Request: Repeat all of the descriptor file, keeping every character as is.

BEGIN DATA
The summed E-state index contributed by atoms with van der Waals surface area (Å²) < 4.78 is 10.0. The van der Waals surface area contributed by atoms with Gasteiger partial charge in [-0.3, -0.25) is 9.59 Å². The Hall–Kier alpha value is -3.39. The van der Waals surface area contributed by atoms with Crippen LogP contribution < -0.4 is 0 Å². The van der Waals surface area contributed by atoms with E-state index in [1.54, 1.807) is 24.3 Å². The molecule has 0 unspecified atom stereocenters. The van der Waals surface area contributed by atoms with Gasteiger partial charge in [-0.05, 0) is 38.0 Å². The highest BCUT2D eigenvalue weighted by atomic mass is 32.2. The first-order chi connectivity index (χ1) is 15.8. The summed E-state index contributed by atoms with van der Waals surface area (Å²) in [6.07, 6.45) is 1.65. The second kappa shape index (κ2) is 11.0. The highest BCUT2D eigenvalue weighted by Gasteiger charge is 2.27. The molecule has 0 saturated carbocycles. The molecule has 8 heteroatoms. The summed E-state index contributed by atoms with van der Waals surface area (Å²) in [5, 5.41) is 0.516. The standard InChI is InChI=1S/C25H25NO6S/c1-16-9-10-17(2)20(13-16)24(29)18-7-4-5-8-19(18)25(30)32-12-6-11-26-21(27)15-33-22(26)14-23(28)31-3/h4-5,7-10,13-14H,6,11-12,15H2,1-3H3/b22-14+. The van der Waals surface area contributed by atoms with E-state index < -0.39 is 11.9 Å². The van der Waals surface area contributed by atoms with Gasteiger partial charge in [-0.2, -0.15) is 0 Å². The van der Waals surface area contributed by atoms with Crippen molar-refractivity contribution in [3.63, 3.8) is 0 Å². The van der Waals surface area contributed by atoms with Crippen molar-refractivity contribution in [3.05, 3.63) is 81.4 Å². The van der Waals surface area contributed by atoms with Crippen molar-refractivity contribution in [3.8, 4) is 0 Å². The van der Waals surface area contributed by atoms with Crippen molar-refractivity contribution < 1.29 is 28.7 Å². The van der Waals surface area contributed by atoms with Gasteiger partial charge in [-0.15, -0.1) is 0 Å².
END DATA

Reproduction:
The summed E-state index contributed by atoms with van der Waals surface area (Å²) < 4.78 is 10.0. The van der Waals surface area contributed by atoms with Gasteiger partial charge in [-0.3, -0.25) is 9.59 Å². The Hall–Kier alpha value is -3.39. The van der Waals surface area contributed by atoms with Crippen LogP contribution < -0.4 is 0 Å². The van der Waals surface area contributed by atoms with E-state index in [1.54, 1.807) is 24.3 Å². The molecule has 0 unspecified atom stereocenters. The van der Waals surface area contributed by atoms with Gasteiger partial charge in [-0.05, 0) is 38.0 Å². The highest BCUT2D eigenvalue weighted by atomic mass is 32.2. The first-order chi connectivity index (χ1) is 15.8. The summed E-state index contributed by atoms with van der Waals surface area (Å²) in [6.07, 6.45) is 1.65. The second kappa shape index (κ2) is 11.0. The highest BCUT2D eigenvalue weighted by Gasteiger charge is 2.27. The molecule has 0 saturated carbocycles. The molecule has 8 heteroatoms. The summed E-state index contributed by atoms with van der Waals surface area (Å²) in [5, 5.41) is 0.516. The standard InChI is InChI=1S/C25H25NO6S/c1-16-9-10-17(2)20(13-16)24(29)18-7-4-5-8-19(18)25(30)32-12-6-11-26-21(27)15-33-22(26)14-23(28)31-3/h4-5,7-10,13-14H,6,11-12,15H2,1-3H3/b22-14+. The van der Waals surface area contributed by atoms with E-state index < -0.39 is 11.9 Å². The van der Waals surface area contributed by atoms with Gasteiger partial charge in [-0.2, -0.15) is 0 Å². The van der Waals surface area contributed by atoms with Crippen molar-refractivity contribution in [3.63, 3.8) is 0 Å². The van der Waals surface area contributed by atoms with Crippen molar-refractivity contribution in [3.05, 3.63) is 81.4 Å². The van der Waals surface area contributed by atoms with Crippen molar-refractivity contribution in [3.8, 4) is 0 Å². The van der Waals surface area contributed by atoms with Crippen molar-refractivity contribution < 1.29 is 28.7 Å². The van der Waals surface area contributed by atoms with Gasteiger partial charge in [-0.15, -0.1) is 0 Å².